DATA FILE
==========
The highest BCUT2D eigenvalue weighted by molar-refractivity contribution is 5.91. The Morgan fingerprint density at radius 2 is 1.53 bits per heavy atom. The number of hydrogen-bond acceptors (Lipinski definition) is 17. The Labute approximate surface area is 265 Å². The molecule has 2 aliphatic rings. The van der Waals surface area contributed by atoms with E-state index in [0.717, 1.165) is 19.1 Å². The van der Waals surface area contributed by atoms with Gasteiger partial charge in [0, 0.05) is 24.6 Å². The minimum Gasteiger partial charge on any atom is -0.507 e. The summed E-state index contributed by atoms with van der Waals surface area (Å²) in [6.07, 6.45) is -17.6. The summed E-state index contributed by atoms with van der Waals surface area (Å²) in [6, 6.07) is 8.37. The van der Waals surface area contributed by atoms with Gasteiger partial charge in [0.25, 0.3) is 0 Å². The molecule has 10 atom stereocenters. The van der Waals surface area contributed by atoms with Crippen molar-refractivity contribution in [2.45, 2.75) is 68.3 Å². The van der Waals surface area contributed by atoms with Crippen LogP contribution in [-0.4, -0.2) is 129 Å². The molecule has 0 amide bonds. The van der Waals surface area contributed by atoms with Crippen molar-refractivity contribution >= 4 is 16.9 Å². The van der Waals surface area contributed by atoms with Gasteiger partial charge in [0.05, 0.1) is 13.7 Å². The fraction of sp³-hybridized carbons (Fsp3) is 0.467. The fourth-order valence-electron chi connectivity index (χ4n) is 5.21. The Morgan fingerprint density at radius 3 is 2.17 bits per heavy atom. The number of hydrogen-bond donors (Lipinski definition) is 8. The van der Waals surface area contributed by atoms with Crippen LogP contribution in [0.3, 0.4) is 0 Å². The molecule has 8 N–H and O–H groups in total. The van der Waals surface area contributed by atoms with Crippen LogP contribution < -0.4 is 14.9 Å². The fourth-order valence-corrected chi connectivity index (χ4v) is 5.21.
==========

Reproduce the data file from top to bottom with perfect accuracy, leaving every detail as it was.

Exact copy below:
The highest BCUT2D eigenvalue weighted by molar-refractivity contribution is 5.91. The Morgan fingerprint density at radius 2 is 1.53 bits per heavy atom. The number of hydrogen-bond acceptors (Lipinski definition) is 17. The Labute approximate surface area is 265 Å². The molecule has 2 aliphatic rings. The van der Waals surface area contributed by atoms with E-state index in [0.717, 1.165) is 19.1 Å². The van der Waals surface area contributed by atoms with Gasteiger partial charge in [0, 0.05) is 24.6 Å². The minimum Gasteiger partial charge on any atom is -0.507 e. The summed E-state index contributed by atoms with van der Waals surface area (Å²) in [6.07, 6.45) is -17.6. The summed E-state index contributed by atoms with van der Waals surface area (Å²) in [6, 6.07) is 8.37. The van der Waals surface area contributed by atoms with Gasteiger partial charge in [0.25, 0.3) is 0 Å². The molecule has 10 atom stereocenters. The van der Waals surface area contributed by atoms with Crippen molar-refractivity contribution in [2.45, 2.75) is 68.3 Å². The van der Waals surface area contributed by atoms with Crippen LogP contribution in [-0.4, -0.2) is 129 Å². The molecule has 0 amide bonds. The van der Waals surface area contributed by atoms with Crippen molar-refractivity contribution >= 4 is 16.9 Å². The van der Waals surface area contributed by atoms with Gasteiger partial charge in [0.05, 0.1) is 13.7 Å². The fraction of sp³-hybridized carbons (Fsp3) is 0.467. The fourth-order valence-electron chi connectivity index (χ4n) is 5.21. The Morgan fingerprint density at radius 3 is 2.17 bits per heavy atom. The number of hydrogen-bond donors (Lipinski definition) is 8. The van der Waals surface area contributed by atoms with Crippen LogP contribution in [0.3, 0.4) is 0 Å². The molecule has 8 N–H and O–H groups in total. The van der Waals surface area contributed by atoms with Crippen LogP contribution < -0.4 is 14.9 Å². The fourth-order valence-corrected chi connectivity index (χ4v) is 5.21.